In March 2019, the government set a target to have 600,000 students enrolled in UK higher education (HE) by 2030 - a 30% increase on 2017/18. This target had already been reached by 2020/21 (Higher Education Statistics Agency, or HESA).
A record 440,000 study visa were granted in year to March 2022 (Home Office).
The University Admissions Service (UCAS) predict further increase of 50% in international undergraduate applicants by 2026 (see media report).
The top 20 HE providers at which non-UK students were enrolled made up 7% of 282 organisations, yet accounted for 38% of the total number of students enrolled (or 230,000 out of just over 600,000) – HESA data for 2020/21.
In four institutions (all in London), the majority of students were from overseas.
Areas with high numbers of non-UK students are London, Manchester, Edinburgh, Coventry, Glasgow, Sheffield, Leeds, Warwick and Hertfordshire (Hatfield).
Study visas are a major long-term immigration route: 120,000 people stayed on after expiry of their initial study visa (in 2018/19), with most granted further visas enabling them to remain for more study, work or family reasons (ONS). It is not true that 97% of students leave after initial visa expiry; 40% stay on (summary).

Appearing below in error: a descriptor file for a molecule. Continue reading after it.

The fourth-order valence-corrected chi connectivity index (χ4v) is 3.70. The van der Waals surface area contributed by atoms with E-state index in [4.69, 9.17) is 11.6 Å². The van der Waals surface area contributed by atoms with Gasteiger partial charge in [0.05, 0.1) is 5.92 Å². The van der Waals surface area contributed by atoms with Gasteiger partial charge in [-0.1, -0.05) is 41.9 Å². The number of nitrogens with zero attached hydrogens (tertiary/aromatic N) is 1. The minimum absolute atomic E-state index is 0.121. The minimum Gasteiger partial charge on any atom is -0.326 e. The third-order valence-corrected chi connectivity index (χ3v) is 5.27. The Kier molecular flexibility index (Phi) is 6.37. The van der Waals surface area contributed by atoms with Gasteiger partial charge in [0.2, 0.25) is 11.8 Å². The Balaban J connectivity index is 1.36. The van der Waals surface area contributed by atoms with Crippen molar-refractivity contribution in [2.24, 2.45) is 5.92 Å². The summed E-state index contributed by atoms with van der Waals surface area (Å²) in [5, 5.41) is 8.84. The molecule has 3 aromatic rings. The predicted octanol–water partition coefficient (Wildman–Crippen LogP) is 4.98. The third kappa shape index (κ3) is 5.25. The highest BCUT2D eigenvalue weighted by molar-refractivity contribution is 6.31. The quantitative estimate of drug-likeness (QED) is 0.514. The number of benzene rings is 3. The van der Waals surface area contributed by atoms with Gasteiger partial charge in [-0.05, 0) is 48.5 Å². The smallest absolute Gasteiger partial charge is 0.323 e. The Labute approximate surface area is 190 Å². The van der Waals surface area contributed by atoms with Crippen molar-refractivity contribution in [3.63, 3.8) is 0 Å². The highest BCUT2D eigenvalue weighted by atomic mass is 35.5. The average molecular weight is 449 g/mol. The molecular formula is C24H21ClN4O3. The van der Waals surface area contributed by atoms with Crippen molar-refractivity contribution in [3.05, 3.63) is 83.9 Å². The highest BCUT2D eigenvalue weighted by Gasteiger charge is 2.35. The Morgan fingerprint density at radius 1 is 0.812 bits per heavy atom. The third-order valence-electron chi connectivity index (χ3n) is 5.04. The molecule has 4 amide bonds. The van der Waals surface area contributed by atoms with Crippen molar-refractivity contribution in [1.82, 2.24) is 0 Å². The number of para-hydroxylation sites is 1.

Around 20,000 people per year have been granted a permanent stay in the UK after having originally arrived on a study visa. This route is not meant to be a direct route to settling in the UK (Home Office migrant journey report).
There are between 10,000 and 20,000 per year for whom there is no clear record of departure (according the ONS) – indicating potential overstaying.
Driving up study visas higher than the current record would not be wise, especially during the present housing, economic and health crises.
A weakening of study visa requirements means more potential for the return of abuse and fraud which reached a peak during from 2009-11.
61% of the public say overseas students should not receive priority in our new immigration system (Deltapoll, 2020).